«Her name is Valentina»

I felt a bout of relief. I wasn’t the only Valentina in our group of friends, there was one who was older than me, the same age as Michele, and a dear friend of mine. ‘He HAS to be referring to her’, I thought with relief. So I laughed!

«Ah, dear Michele, well then, just tell her, just kiss her, if not, you’ll never know!»

So he did. He kissed me and he was so lovely but I felt so confused, it was a wonderful, lovely kiss that took my surprise because I’d have expected it would feel like a brother’s kiss, but no, it was just as beautiful as those lips would promise……

I felt flattered, flustered. Very confused. I said:

«Ah but so it wasn’t Valentina F.»

«No, it wasn’t Valentina F. It was you, dummy.» he replied, still holding me close.


I moved away from him, still wondering what to say, still confused. Then _____* arrived, and I kissed Michele on the cheek and said «Thank you» and «I’ll see you later» and gave him a big hug, and he waved his hand at me a little shyly as I got into _____’s car (because of course, _____ was much older than Michele and owned a car) and we left.

Michele and I remained friends, a little confusedly, but very shortly after that I left for the Philippines with my father. I corresponded a little with Michele but my head was filled with a whole new world, and so he eventually faded out into the background… until I one year later I went back to Italy.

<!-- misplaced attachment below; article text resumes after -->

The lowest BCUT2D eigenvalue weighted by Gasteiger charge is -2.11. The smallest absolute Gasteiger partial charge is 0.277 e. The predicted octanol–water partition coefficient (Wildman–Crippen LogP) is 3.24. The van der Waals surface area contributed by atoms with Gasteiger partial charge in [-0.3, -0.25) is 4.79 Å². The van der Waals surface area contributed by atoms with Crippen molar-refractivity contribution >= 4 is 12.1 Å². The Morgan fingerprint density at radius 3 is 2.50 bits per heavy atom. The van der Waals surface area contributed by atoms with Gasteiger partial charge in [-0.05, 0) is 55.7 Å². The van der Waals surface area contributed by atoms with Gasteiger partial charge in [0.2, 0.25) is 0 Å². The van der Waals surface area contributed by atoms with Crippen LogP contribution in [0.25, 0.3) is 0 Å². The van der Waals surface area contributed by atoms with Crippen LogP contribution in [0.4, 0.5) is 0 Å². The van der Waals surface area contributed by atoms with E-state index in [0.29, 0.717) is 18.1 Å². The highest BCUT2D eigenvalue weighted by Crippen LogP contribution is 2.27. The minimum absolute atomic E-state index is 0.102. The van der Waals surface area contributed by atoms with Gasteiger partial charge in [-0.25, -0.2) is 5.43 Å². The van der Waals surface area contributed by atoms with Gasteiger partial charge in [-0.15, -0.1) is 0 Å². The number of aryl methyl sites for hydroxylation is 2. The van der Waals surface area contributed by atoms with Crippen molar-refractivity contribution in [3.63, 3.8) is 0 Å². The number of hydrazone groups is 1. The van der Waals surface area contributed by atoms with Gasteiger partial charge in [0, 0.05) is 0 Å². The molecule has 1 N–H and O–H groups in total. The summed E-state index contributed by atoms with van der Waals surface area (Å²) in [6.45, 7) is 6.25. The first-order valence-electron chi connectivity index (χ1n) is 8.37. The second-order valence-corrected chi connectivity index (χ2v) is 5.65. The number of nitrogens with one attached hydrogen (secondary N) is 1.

But that, is another story.


Perfect Valentine’s Days – Part 1

What happens to your life when you’ve grown up seeing perfection?

I had memories of Lake Titicaca in Peru,

Lake Titicaca, the highest lake in the world.

of the stunning scenery of its eclectic geography. I had memories of walking along the city of Arequipa with my dog, alone, but always unafraid, and never had any cause to regret that daring. I lived  as good as alone, yes, in a big six-level-villa surrounded by a garden, but my maid Gladys prepared my meals and I would sit and watch a couple of telenovelas with her, and I had my animals: my llama, Bibo, my dog Churro, and various kittens that would come and go. I already said I played with earthworms, in Peru I had progressed to earthworm races.

I loved my freedom and I loved my own presence in this world. The occasional encounters with parents or siblings I remember little about, this was when my parents were beginning to split up for good and so I saw them even less than before, and that suited me just fine. There were once or twice long trips in the car with my dad, and we all just focused on the extravagant magnificence of the Peruvian landscape and fauna. Back at home, I was happy with the chats with Gerardo, our driver, looking out from where we sat in our garden out over the city of Arequipa.

But this is all part of the tale of my years in Peru, in its own chapter in the book I am writing.

From this I was swept up and taken, along with my brother, to the north of Italy, where we would now live in a small house with my mother and my sister. This is where the chaos in my life began.